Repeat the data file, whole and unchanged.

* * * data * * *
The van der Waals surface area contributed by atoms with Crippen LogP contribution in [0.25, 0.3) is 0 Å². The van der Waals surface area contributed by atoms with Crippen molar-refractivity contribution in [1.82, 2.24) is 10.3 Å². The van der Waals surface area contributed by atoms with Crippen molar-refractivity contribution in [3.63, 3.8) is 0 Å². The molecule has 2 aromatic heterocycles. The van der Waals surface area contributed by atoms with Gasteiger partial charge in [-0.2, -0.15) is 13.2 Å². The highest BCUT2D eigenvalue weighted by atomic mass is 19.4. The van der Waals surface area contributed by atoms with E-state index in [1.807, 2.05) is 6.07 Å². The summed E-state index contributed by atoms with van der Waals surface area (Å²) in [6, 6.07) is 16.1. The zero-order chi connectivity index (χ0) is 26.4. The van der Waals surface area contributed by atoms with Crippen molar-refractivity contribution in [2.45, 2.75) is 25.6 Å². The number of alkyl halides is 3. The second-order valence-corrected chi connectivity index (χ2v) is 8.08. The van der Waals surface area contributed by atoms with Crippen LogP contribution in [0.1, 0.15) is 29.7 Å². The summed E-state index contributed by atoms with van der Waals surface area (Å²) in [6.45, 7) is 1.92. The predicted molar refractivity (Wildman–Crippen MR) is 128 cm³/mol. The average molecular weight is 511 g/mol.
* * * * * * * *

The van der Waals surface area contributed by atoms with Crippen LogP contribution in [0.25, 0.3) is 0 Å². The van der Waals surface area contributed by atoms with Crippen molar-refractivity contribution in [1.82, 2.24) is 10.3 Å². The van der Waals surface area contributed by atoms with Crippen molar-refractivity contribution in [3.63, 3.8) is 0 Å². The molecule has 2 aromatic heterocycles. The van der Waals surface area contributed by atoms with Gasteiger partial charge in [-0.2, -0.15) is 13.2 Å². The highest BCUT2D eigenvalue weighted by atomic mass is 19.4. The van der Waals surface area contributed by atoms with E-state index in [1.807, 2.05) is 6.07 Å². The summed E-state index contributed by atoms with van der Waals surface area (Å²) in [6, 6.07) is 16.1. The zero-order chi connectivity index (χ0) is 26.4. The van der Waals surface area contributed by atoms with Crippen molar-refractivity contribution in [2.45, 2.75) is 25.6 Å². The number of alkyl halides is 3. The second-order valence-corrected chi connectivity index (χ2v) is 8.08. The van der Waals surface area contributed by atoms with Crippen LogP contribution in [0.1, 0.15) is 29.7 Å². The summed E-state index contributed by atoms with van der Waals surface area (Å²) in [6.45, 7) is 1.92. The predicted molar refractivity (Wildman–Crippen MR) is 128 cm³/mol. The average molecular weight is 511 g/mol.